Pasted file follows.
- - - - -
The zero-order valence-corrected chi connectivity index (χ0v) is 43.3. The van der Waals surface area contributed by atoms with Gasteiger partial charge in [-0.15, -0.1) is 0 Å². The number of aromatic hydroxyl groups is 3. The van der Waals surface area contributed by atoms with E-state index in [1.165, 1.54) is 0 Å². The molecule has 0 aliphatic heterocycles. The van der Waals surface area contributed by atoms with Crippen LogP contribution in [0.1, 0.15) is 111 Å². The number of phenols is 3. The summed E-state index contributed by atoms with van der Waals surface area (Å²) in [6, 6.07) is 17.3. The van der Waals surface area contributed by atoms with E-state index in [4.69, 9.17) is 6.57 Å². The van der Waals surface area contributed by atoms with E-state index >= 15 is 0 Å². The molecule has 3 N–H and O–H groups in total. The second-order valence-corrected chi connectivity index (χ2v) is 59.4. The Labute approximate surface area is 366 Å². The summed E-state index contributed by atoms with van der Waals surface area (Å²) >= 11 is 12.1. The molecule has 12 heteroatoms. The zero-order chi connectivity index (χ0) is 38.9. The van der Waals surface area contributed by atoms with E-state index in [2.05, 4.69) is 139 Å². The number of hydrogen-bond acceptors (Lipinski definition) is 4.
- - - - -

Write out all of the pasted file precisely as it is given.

The zero-order valence-corrected chi connectivity index (χ0v) is 43.3. The van der Waals surface area contributed by atoms with Gasteiger partial charge in [-0.15, -0.1) is 0 Å². The number of aromatic hydroxyl groups is 3. The van der Waals surface area contributed by atoms with E-state index in [1.165, 1.54) is 0 Å². The molecule has 0 aliphatic heterocycles. The van der Waals surface area contributed by atoms with Crippen LogP contribution in [0.1, 0.15) is 111 Å². The number of phenols is 3. The summed E-state index contributed by atoms with van der Waals surface area (Å²) in [6, 6.07) is 17.3. The van der Waals surface area contributed by atoms with E-state index in [4.69, 9.17) is 6.57 Å². The van der Waals surface area contributed by atoms with E-state index >= 15 is 0 Å². The molecule has 3 N–H and O–H groups in total. The second-order valence-corrected chi connectivity index (χ2v) is 59.4. The Labute approximate surface area is 366 Å². The summed E-state index contributed by atoms with van der Waals surface area (Å²) >= 11 is 12.1. The molecule has 12 heteroatoms. The zero-order chi connectivity index (χ0) is 38.9. The van der Waals surface area contributed by atoms with E-state index in [2.05, 4.69) is 139 Å². The number of hydrogen-bond acceptors (Lipinski definition) is 4.